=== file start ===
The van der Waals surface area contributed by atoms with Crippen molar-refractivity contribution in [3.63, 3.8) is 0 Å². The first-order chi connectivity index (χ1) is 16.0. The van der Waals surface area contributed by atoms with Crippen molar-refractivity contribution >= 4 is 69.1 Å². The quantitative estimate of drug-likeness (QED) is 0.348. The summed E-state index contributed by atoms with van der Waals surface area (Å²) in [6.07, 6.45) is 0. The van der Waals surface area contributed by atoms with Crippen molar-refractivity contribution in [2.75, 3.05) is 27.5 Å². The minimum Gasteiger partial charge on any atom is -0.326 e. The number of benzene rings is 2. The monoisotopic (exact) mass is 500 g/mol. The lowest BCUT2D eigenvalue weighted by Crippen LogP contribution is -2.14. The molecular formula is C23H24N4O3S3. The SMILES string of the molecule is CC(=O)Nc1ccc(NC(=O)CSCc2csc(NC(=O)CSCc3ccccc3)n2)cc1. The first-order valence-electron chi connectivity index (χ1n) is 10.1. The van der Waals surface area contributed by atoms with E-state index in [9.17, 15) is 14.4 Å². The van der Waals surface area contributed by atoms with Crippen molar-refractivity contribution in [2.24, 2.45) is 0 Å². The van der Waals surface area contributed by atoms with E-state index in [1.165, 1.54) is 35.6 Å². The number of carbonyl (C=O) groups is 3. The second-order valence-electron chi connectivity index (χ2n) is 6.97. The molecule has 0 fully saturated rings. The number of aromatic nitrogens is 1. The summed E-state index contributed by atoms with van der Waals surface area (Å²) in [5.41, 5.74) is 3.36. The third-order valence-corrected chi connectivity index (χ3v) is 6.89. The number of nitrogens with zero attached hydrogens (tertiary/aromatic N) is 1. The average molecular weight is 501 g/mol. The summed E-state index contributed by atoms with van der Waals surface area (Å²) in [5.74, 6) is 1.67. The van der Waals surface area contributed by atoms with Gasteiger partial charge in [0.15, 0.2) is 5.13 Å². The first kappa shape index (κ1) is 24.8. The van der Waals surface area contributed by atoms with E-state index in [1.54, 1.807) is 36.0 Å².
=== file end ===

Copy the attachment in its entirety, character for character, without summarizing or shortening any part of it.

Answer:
The van der Waals surface area contributed by atoms with Crippen molar-refractivity contribution in [3.63, 3.8) is 0 Å². The first-order chi connectivity index (χ1) is 16.0. The van der Waals surface area contributed by atoms with Crippen molar-refractivity contribution >= 4 is 69.1 Å². The quantitative estimate of drug-likeness (QED) is 0.348. The summed E-state index contributed by atoms with van der Waals surface area (Å²) in [6.07, 6.45) is 0. The van der Waals surface area contributed by atoms with Crippen molar-refractivity contribution in [2.75, 3.05) is 27.5 Å². The minimum Gasteiger partial charge on any atom is -0.326 e. The number of benzene rings is 2. The monoisotopic (exact) mass is 500 g/mol. The lowest BCUT2D eigenvalue weighted by Crippen LogP contribution is -2.14. The molecular formula is C23H24N4O3S3. The SMILES string of the molecule is CC(=O)Nc1ccc(NC(=O)CSCc2csc(NC(=O)CSCc3ccccc3)n2)cc1. The first-order valence-electron chi connectivity index (χ1n) is 10.1. The van der Waals surface area contributed by atoms with E-state index in [9.17, 15) is 14.4 Å². The van der Waals surface area contributed by atoms with Crippen molar-refractivity contribution in [2.24, 2.45) is 0 Å². The van der Waals surface area contributed by atoms with E-state index in [1.165, 1.54) is 35.6 Å². The number of carbonyl (C=O) groups is 3. The second-order valence-electron chi connectivity index (χ2n) is 6.97. The molecule has 0 fully saturated rings. The number of aromatic nitrogens is 1. The summed E-state index contributed by atoms with van der Waals surface area (Å²) in [5.41, 5.74) is 3.36. The third-order valence-corrected chi connectivity index (χ3v) is 6.89. The number of nitrogens with zero attached hydrogens (tertiary/aromatic N) is 1. The average molecular weight is 501 g/mol. The summed E-state index contributed by atoms with van der Waals surface area (Å²) in [5.74, 6) is 1.67. The van der Waals surface area contributed by atoms with Gasteiger partial charge in [0.15, 0.2) is 5.13 Å². The first kappa shape index (κ1) is 24.8. The van der Waals surface area contributed by atoms with E-state index in [1.54, 1.807) is 36.0 Å².